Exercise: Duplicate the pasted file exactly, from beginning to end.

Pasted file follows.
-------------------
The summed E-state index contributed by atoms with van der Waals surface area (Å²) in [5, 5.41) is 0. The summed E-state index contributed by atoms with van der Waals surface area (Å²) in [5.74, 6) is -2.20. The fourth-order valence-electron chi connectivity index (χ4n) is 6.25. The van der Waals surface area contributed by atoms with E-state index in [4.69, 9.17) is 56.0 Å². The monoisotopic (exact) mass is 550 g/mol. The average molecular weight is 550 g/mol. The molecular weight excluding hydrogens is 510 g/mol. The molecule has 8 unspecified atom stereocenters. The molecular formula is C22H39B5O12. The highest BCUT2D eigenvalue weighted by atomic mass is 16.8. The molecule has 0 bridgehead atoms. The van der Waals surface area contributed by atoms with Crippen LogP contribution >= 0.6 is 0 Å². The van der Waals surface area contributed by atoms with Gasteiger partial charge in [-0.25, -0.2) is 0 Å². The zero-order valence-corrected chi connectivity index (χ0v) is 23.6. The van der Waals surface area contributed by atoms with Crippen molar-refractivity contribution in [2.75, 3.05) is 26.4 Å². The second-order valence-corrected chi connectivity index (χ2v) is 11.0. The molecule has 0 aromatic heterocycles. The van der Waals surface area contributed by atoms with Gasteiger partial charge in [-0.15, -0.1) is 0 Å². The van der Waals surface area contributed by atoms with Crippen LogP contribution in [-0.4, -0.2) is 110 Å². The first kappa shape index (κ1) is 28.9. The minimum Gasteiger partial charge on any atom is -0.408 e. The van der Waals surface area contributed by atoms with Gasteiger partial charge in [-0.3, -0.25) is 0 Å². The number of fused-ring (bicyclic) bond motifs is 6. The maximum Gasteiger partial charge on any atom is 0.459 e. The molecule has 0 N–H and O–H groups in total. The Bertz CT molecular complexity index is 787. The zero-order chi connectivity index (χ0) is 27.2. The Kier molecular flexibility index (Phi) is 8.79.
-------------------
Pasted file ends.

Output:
The summed E-state index contributed by atoms with van der Waals surface area (Å²) in [5, 5.41) is 0. The summed E-state index contributed by atoms with van der Waals surface area (Å²) in [5.74, 6) is -2.20. The fourth-order valence-electron chi connectivity index (χ4n) is 6.25. The van der Waals surface area contributed by atoms with E-state index in [4.69, 9.17) is 56.0 Å². The monoisotopic (exact) mass is 550 g/mol. The average molecular weight is 550 g/mol. The molecular weight excluding hydrogens is 510 g/mol. The molecule has 8 unspecified atom stereocenters. The molecular formula is C22H39B5O12. The highest BCUT2D eigenvalue weighted by atomic mass is 16.8. The molecule has 0 bridgehead atoms. The van der Waals surface area contributed by atoms with Crippen LogP contribution >= 0.6 is 0 Å². The van der Waals surface area contributed by atoms with Gasteiger partial charge in [-0.25, -0.2) is 0 Å². The zero-order valence-corrected chi connectivity index (χ0v) is 23.6. The van der Waals surface area contributed by atoms with Crippen molar-refractivity contribution in [2.75, 3.05) is 26.4 Å². The second-order valence-corrected chi connectivity index (χ2v) is 11.0. The molecule has 0 aromatic heterocycles. The van der Waals surface area contributed by atoms with Gasteiger partial charge in [-0.15, -0.1) is 0 Å². The van der Waals surface area contributed by atoms with Crippen LogP contribution in [-0.4, -0.2) is 110 Å². The first kappa shape index (κ1) is 28.9. The minimum Gasteiger partial charge on any atom is -0.408 e. The van der Waals surface area contributed by atoms with Gasteiger partial charge in [-0.3, -0.25) is 0 Å². The number of fused-ring (bicyclic) bond motifs is 6. The maximum Gasteiger partial charge on any atom is 0.459 e. The molecule has 0 N–H and O–H groups in total. The Bertz CT molecular complexity index is 787. The zero-order chi connectivity index (χ0) is 27.2. The Kier molecular flexibility index (Phi) is 8.79.